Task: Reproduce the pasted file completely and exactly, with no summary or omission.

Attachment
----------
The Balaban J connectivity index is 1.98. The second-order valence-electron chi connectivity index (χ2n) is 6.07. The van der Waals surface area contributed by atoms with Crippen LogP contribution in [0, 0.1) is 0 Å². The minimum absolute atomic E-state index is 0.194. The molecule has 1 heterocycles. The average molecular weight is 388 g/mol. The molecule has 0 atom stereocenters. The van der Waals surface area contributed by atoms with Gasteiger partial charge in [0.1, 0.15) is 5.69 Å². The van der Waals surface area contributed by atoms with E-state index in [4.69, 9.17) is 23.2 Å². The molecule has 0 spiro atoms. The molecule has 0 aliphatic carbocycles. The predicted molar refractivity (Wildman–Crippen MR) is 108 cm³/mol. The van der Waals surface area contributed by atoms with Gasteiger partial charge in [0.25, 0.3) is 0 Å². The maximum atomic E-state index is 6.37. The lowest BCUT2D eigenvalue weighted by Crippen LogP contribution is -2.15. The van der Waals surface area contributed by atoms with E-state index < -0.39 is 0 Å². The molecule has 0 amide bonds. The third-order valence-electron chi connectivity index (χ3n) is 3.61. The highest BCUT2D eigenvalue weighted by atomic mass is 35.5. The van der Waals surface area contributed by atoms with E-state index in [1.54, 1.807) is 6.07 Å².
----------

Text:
The Balaban J connectivity index is 1.98. The second-order valence-electron chi connectivity index (χ2n) is 6.07. The van der Waals surface area contributed by atoms with Crippen LogP contribution in [0, 0.1) is 0 Å². The minimum absolute atomic E-state index is 0.194. The molecule has 1 heterocycles. The average molecular weight is 388 g/mol. The molecule has 0 atom stereocenters. The van der Waals surface area contributed by atoms with Gasteiger partial charge in [0.1, 0.15) is 5.69 Å². The van der Waals surface area contributed by atoms with E-state index in [4.69, 9.17) is 23.2 Å². The molecule has 0 spiro atoms. The molecule has 0 aliphatic carbocycles. The predicted molar refractivity (Wildman–Crippen MR) is 108 cm³/mol. The van der Waals surface area contributed by atoms with Gasteiger partial charge in [0.25, 0.3) is 0 Å². The maximum atomic E-state index is 6.37. The lowest BCUT2D eigenvalue weighted by Crippen LogP contribution is -2.15. The van der Waals surface area contributed by atoms with E-state index < -0.39 is 0 Å². The molecule has 0 amide bonds. The third-order valence-electron chi connectivity index (χ3n) is 3.61. The highest BCUT2D eigenvalue weighted by atomic mass is 35.5. The van der Waals surface area contributed by atoms with E-state index in [1.54, 1.807) is 6.07 Å².